Essential Ukrainian-Owned Businesses to Support in Chicago’s Ukrainian Village
Chitown’s Ukrainian Village is a must-visit destination for art, culture, bars, restaurants, and more.
While the current Ukraine crisis unfolds in Eastern Europe, our Midwestern metropolis is home to a large Ukrainian community of its own, with many members remaining deeply connected to the people and organizations currently under duress. And that means there are dozens of Ukrainian-owned businesses you can support locally.
According to the 2019 US Census, the Chicagoland area is home to a whopping 54,000 Ukrainian and Ukrainian-American residents, the second largest in the country, with an immigration history that dates back well over a century. The proud Eastern European people first began making their way to the region in the 1880s, followed by subsequent waves after the fall of the Austrian Empire in 1918 and later during World War II, when upwards of 8,000 refugees fled areas annexed to Soviet Ukraine in 1939. The fourth and final wave brought younger generations to Lake Michigan’s shores throughout the 1980s and ‘90s, after the fall of the Berlin Wall and the dissolution of the former Soviet Ukraine. With each rising tide, these newly minted Chicagoans brought with them vital aspects of their culture, settling into ethnic enclaves like Ukrainian Village and lining the streets of Kyiv’s sister city with dazzlingly elaborate cathedral architecture, folk music and dance, and, of course, loads of delicious homestyle food.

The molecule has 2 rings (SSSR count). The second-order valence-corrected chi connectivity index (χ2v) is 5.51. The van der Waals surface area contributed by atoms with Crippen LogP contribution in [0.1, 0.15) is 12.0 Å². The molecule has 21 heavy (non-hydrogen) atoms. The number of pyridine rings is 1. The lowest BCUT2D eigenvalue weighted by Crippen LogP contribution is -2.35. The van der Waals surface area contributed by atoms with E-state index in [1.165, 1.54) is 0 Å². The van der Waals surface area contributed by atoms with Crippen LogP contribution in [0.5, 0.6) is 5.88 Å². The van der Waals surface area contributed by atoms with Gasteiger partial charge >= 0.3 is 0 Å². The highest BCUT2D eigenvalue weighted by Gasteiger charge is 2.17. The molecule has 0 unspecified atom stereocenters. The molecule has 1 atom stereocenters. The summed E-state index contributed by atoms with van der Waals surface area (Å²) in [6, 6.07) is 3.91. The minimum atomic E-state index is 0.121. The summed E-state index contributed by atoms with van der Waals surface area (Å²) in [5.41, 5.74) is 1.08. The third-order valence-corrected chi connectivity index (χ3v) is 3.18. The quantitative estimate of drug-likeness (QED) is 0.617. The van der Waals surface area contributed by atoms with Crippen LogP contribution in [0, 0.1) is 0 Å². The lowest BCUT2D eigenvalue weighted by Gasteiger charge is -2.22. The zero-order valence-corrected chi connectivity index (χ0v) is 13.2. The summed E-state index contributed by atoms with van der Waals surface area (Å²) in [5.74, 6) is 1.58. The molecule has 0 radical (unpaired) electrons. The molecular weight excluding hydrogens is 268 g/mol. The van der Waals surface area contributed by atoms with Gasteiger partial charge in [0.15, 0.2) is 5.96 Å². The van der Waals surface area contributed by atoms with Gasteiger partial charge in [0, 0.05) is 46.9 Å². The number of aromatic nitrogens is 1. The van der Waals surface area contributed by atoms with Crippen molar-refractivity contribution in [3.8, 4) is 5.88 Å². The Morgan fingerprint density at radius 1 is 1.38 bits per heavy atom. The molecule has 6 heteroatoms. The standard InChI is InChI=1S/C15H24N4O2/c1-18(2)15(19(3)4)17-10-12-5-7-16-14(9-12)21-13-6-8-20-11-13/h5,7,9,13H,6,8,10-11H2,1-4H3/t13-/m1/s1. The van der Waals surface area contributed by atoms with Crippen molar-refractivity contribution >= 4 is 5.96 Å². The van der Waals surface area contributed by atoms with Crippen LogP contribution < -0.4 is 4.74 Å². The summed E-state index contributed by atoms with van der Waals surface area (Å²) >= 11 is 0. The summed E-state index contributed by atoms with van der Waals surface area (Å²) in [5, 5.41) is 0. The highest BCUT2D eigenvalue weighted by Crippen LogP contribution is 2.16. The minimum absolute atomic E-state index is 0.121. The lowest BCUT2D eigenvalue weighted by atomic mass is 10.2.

Wondering how to show your support for the affected population in Ukraine? Just head over to Ukrainian Village and stop into one of these amazing Ukrainian-owned businesses, from innovative restaurants and mom-and-pop bakeries to cutting edge art museums, charming gift shops, and more. And if you’re still eager to help, consider throwing some funds to crucial nonprofits like Doctors Without Borders, the Ukrainian Red Cross Society, UNICEF, and the Ukraine Crisis Media Center, an independent news organization providing much-needed coverage on the ground.
You’d be hard pressed to find a Chicago restaurant more invested in educating diners about its culinary muse than this one, where multiple flatscreens showcase lavish Ukrainian music videos on loop, floor-to-ceiling murals depicting street scenes from the motherland grace the walls, and traditional handicrafts inform the colorful tilework adorning the small bar area. The menu, of course, is no exception when it comes to Ukrainian evangelizing, an enticing roster of owner Myron Lewyckyj’s age-old family recipes imbued with slight American twists meant to draw in customers of all backgrounds.